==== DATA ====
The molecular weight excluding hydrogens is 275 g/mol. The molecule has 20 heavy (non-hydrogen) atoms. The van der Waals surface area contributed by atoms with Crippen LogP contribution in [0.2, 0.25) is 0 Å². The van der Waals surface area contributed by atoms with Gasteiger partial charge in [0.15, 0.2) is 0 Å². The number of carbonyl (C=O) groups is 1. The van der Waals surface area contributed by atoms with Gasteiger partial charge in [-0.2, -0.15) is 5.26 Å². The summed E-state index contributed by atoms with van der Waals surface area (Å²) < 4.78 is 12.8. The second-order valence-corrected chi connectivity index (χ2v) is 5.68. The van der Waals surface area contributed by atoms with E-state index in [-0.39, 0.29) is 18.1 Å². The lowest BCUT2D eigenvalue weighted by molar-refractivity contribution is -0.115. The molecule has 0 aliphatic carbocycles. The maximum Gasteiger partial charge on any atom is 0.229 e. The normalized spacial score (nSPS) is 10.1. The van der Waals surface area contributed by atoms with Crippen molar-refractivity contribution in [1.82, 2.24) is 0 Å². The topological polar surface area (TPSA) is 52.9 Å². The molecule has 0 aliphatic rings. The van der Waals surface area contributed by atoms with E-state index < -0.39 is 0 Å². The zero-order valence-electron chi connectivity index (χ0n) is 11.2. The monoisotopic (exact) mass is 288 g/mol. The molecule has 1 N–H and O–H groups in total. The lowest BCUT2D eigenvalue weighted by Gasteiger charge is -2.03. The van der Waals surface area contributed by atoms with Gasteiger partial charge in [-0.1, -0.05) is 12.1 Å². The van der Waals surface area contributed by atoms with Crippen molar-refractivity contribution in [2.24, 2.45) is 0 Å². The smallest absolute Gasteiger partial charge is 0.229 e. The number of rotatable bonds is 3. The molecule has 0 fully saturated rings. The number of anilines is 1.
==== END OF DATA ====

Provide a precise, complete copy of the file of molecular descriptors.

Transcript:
The molecular weight excluding hydrogens is 275 g/mol. The molecule has 20 heavy (non-hydrogen) atoms. The van der Waals surface area contributed by atoms with Crippen LogP contribution in [0.2, 0.25) is 0 Å². The van der Waals surface area contributed by atoms with Gasteiger partial charge in [0.15, 0.2) is 0 Å². The number of carbonyl (C=O) groups is 1. The van der Waals surface area contributed by atoms with Gasteiger partial charge in [-0.2, -0.15) is 5.26 Å². The summed E-state index contributed by atoms with van der Waals surface area (Å²) < 4.78 is 12.8. The second-order valence-corrected chi connectivity index (χ2v) is 5.68. The van der Waals surface area contributed by atoms with E-state index in [-0.39, 0.29) is 18.1 Å². The lowest BCUT2D eigenvalue weighted by molar-refractivity contribution is -0.115. The molecule has 0 aliphatic carbocycles. The maximum Gasteiger partial charge on any atom is 0.229 e. The normalized spacial score (nSPS) is 10.1. The van der Waals surface area contributed by atoms with Crippen molar-refractivity contribution in [1.82, 2.24) is 0 Å². The topological polar surface area (TPSA) is 52.9 Å². The molecule has 0 aliphatic rings. The van der Waals surface area contributed by atoms with E-state index < -0.39 is 0 Å². The zero-order valence-electron chi connectivity index (χ0n) is 11.2. The monoisotopic (exact) mass is 288 g/mol. The molecule has 1 N–H and O–H groups in total. The lowest BCUT2D eigenvalue weighted by Gasteiger charge is -2.03. The van der Waals surface area contributed by atoms with Gasteiger partial charge in [-0.1, -0.05) is 12.1 Å². The van der Waals surface area contributed by atoms with Crippen molar-refractivity contribution in [2.24, 2.45) is 0 Å². The smallest absolute Gasteiger partial charge is 0.229 e. The number of rotatable bonds is 3. The molecule has 0 fully saturated rings. The number of anilines is 1.